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Tactics car salespeople hope you don’t know Advertiser Disclosure Advertiser Disclosure We are an independent, advertising-supported comparison service. Our goal is to help you make better financial choices by offering you interactive tools and financial calculators, publishing original and objective content, by enabling you to conduct research and to compare information at no cost and help you make sound financial decisions. Bankrate has partnerships with issuers such as, but not limited to, American Express, Bank of America, Capital One, Chase, Citi and Discover. How We Make Money The offers that appear on this site come from companies who pay us. This compensation could affect how and where products appear on this site, including, for example, the order in which they may be listed within the categories of listing, except where prohibited by law. This applies to our mortgage, home equity and other home lending products. However, this compensation will affect the information we publish, or the reviews appear on this website. We do not include the full range of companies or financial offers that may be open to you. Industrieblick/Adobe Stock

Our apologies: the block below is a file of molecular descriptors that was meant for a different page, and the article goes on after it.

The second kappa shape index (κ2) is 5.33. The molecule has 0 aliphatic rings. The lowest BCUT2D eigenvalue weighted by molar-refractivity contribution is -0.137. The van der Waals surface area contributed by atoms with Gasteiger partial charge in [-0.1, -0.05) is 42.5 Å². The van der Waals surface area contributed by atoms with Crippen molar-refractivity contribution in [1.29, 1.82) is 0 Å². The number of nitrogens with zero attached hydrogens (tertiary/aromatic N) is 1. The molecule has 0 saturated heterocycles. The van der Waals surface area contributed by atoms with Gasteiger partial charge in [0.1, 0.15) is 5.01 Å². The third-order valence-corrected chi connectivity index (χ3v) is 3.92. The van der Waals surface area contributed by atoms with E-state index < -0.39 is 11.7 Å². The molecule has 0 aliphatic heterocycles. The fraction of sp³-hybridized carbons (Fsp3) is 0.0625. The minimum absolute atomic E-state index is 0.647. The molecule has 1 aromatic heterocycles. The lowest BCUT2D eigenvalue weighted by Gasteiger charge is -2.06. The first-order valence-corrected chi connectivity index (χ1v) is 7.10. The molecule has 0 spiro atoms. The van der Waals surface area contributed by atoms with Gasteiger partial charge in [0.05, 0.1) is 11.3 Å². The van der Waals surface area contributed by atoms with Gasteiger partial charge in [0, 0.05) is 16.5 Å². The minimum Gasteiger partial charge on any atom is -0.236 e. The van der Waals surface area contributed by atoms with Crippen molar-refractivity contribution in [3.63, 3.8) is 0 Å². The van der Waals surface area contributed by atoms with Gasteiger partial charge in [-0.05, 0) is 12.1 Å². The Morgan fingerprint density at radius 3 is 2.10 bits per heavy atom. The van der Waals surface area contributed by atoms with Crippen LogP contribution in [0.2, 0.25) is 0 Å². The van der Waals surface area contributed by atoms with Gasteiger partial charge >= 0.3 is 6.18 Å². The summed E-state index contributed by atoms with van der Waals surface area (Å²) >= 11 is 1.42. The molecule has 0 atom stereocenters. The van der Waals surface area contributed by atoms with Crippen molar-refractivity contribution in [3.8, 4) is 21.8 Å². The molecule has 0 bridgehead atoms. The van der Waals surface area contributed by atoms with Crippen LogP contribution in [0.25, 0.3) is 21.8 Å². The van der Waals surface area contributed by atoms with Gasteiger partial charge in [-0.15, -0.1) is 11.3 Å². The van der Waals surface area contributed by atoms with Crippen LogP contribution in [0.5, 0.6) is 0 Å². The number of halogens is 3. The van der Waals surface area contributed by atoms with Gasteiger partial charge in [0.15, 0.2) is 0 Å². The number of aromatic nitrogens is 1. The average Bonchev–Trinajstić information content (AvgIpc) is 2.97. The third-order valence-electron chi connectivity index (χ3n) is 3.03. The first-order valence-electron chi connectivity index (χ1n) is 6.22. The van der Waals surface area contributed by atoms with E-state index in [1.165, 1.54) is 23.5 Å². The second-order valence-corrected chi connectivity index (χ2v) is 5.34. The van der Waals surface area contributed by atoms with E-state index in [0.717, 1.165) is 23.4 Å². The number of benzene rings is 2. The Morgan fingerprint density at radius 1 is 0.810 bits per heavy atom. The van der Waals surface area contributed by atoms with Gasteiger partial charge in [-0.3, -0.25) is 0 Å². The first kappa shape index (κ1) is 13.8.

7 minutes read. Published 17th January, 2023

Dana Dratch wrote the article. Dana Dratch Written by Personal Finance Writer Dana Dratch is a personal lifestyle and finance writer who loves to talk about everything related to credit and money. With an undergraduate degree in English and writingskills, she loves asking the questions that everyone would ask if they could and sharing the answers -as well as the most effective money management advice from the experts. The article was edited by Rhys Subitch Edited by Auto loans editor Rhys has been writing and editing for Bankrate since late 2021. They are committed to helping readers feel confident to manage their finances through providing clear, well-researched information that breaks down complex topics into manageable bites. The Bankrate promises